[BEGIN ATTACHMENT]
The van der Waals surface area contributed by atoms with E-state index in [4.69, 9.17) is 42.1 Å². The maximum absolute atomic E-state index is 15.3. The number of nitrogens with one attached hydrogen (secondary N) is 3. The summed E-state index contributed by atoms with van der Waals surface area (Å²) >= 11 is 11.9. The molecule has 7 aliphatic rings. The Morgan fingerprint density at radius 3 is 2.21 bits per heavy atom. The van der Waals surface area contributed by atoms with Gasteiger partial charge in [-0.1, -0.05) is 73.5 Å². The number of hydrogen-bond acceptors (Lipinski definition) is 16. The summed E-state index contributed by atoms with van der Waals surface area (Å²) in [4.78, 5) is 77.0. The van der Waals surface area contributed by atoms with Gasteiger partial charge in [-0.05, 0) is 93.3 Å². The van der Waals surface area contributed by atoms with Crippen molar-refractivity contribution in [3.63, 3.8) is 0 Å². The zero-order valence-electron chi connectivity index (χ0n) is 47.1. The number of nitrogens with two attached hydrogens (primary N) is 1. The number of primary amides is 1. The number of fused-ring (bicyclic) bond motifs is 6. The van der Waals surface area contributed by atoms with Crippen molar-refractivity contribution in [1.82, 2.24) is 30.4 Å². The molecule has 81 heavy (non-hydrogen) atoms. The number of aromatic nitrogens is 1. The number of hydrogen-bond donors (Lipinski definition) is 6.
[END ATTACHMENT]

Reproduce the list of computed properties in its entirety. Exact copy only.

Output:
The van der Waals surface area contributed by atoms with E-state index in [4.69, 9.17) is 42.1 Å². The maximum absolute atomic E-state index is 15.3. The number of nitrogens with one attached hydrogen (secondary N) is 3. The summed E-state index contributed by atoms with van der Waals surface area (Å²) >= 11 is 11.9. The molecule has 7 aliphatic rings. The Morgan fingerprint density at radius 3 is 2.21 bits per heavy atom. The van der Waals surface area contributed by atoms with Gasteiger partial charge in [-0.1, -0.05) is 73.5 Å². The number of hydrogen-bond acceptors (Lipinski definition) is 16. The summed E-state index contributed by atoms with van der Waals surface area (Å²) in [4.78, 5) is 77.0. The van der Waals surface area contributed by atoms with Gasteiger partial charge in [-0.05, 0) is 93.3 Å². The van der Waals surface area contributed by atoms with Crippen molar-refractivity contribution in [3.63, 3.8) is 0 Å². The zero-order valence-electron chi connectivity index (χ0n) is 47.1. The number of nitrogens with two attached hydrogens (primary N) is 1. The number of primary amides is 1. The number of fused-ring (bicyclic) bond motifs is 6. The van der Waals surface area contributed by atoms with Crippen molar-refractivity contribution in [1.82, 2.24) is 30.4 Å². The molecule has 81 heavy (non-hydrogen) atoms. The number of aromatic nitrogens is 1. The number of hydrogen-bond donors (Lipinski definition) is 6.